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California Will Finally See a Highly Competitive Contest for U.S. Senate

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California hasn’t had a really competitive U.S. Senate race for many years, but the current contest upends that trend, says Dan Walters. (AP Photo/Mariam Zuhaib)
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California has seen some humdinger contests for its U.S. Senate seats, but none worthy of note in this century.

Dan Walters with a serious expression

Dan Walters

CalMatters

Opinion

Two women, Dianne Feinstein and Barbara Boxer, captured the two seats 31 years ago and held them for decades. Republicans haven’t mounted a serious Senate drive for a quarter-century, and the state’s current senators, Democrats Alex Padilla and Laphonza Butler, were appointed by Gov. Gavin Newsom.

Republicans are still frozen out by their retreat into irrelevancy and a very lopsided Democratic voter majority. However, a year from now California voters will be electing a new senator, almost certainly another Democrat, and the contest is likely to become heated.

Butler’s decision not to run for the Senate after filling out the brief remainder of the recently deceased Feinstein’s final term solidified what could have been a truly chaotic scenario should she have made a bid.

Her decision left three Democratic members of Congress vying to finish Nos. 1-2 in the March primary election and thus qualify for the November runoff. At the moment, Orange County’s Katie Porter and Adam Schiff of Burbank are running neck-and-neck in the polls while Oakland’s Barbara Lee is trailing in both money and support.

Many Voters Remain Undecided

However, a recent UC Berkeley Institute of Governmental Studies poll found that none of the three has been able to crack 20% support, which means there are a lot of undecided California voters with the initial decision point fewer than four months away.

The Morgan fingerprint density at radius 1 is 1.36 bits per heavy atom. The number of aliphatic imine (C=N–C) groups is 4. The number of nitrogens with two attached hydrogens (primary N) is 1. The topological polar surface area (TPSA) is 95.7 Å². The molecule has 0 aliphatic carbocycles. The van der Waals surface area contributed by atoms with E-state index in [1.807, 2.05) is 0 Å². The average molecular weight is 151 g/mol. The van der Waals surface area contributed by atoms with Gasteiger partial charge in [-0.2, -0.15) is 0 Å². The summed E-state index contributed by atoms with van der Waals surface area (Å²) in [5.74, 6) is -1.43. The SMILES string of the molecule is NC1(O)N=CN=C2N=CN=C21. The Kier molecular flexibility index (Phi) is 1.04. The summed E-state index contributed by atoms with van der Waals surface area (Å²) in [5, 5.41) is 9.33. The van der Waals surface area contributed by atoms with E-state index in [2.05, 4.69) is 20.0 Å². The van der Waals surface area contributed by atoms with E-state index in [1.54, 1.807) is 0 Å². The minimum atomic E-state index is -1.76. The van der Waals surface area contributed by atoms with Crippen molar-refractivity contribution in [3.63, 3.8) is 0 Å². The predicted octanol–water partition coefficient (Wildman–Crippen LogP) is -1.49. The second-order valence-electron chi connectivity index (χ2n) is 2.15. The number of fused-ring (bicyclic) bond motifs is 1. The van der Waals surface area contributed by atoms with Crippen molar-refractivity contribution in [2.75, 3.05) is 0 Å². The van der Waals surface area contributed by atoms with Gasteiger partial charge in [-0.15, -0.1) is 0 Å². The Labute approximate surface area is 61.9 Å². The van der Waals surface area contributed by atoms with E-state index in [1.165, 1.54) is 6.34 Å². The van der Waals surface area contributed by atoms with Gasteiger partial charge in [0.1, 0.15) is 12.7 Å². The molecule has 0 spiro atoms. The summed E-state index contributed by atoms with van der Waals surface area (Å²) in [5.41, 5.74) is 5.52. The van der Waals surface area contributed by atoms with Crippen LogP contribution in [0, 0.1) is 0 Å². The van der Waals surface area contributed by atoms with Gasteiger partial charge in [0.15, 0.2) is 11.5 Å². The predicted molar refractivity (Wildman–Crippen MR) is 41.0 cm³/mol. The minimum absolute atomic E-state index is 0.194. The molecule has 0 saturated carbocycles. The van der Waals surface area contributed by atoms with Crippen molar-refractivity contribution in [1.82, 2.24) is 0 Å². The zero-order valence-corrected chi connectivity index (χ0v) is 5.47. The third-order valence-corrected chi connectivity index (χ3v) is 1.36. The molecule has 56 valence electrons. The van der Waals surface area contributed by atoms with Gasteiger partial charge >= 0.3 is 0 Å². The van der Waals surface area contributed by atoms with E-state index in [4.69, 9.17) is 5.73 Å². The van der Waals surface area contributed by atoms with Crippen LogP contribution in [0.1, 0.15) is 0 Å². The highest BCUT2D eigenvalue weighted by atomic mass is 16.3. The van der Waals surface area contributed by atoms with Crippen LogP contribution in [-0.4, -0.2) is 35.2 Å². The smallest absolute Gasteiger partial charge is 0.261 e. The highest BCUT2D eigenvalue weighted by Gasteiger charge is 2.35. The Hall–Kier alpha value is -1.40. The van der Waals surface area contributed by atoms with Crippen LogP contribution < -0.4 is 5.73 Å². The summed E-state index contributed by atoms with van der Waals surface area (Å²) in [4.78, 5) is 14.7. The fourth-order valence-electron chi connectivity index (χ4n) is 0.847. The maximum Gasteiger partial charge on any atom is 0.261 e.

Porter scores the highest at 17% in the IGS poll, followed closely by Schiff at 16% and Lee at 9%. Republican Steve Garvey, a former professional baseball player who recently declared his candidacy, actually shades Lee at 10%.

Despite their current low levels of support, as the March primary draws closer, Porter and Schiff seem most likely to finish in the top two and duke it out for the seat eight months later. Had Butler mounted a campaign run and divided the Democratic vote even more, it might have given Garvey or some other Republican an outside chance of making the runoff.

As it is, however, it’s very likely to be a Democrat vs. Democrat finale.

“Porter holds big leads among voters under age 50 while Schiff is the clear favorite of voters ages 65 or older,” IGS says in its analysis of the poll. “Lee dominates among the state’s Black voters and runs competitively among voters in the nine-county San Francisco Bay Area and the state’s North Coast/Sierras region.”

Although Porter and Schiff have been seesawing in recent polls, Schiff has been the clear leader in raising campaign money, enjoys backing from Democratic Party leaders such as Nancy Pelosi, and is benefiting handsomely from his role as former President Donald Trump’s impeachment trial prosecutor.

If anything, a recent New York Times poll showing Trump leading President Joe Biden in the 2024 presidential contest, despite Trump’s extensive exposure in criminal and civil cases, gives Schiff another bump.

Schiff can legitimately claim to be Trump’s bête noire, which is catnip for Trump-hating Democratic voters. Neither Porter, who has specialized in populist economic issues during her brief congressional career, nor Lee, who hews to the left of both rivals, has the gut-level images and issues that Schiff can muster.

One can expect, therefore, that Porter and Lee will go negative to undermine Schiff. A hint of that was a CNN report last week that Schiff has been listing both a condo in Burbank and a large home in Maryland as his primary residences on mortgage and tax forms. It had all the earmarks of something that originated in another candidate’s opposition research.

About the Author

Dan Walters has been a journalist for nearly 60 years, spending all but a few of those years working for California newspapers. He began his professional career in 1960, at age 16, at the Humboldt Times. CalMatters is a public interest journalism venture committed to explaining how California’s state Capitol works and why it matters. For more columns by Dan Walters, go to calmatters.org/commentary.

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Dan Walters has been a journalist for nearly 60 years, spending all but a few of those years working for California newspapers. He has written more than 9,000 columns about the state and its politics and is the founding editor of the “California Political Almanac.” Dan has also been a frequent guest on national television news shows, commenting on California issues and policies.

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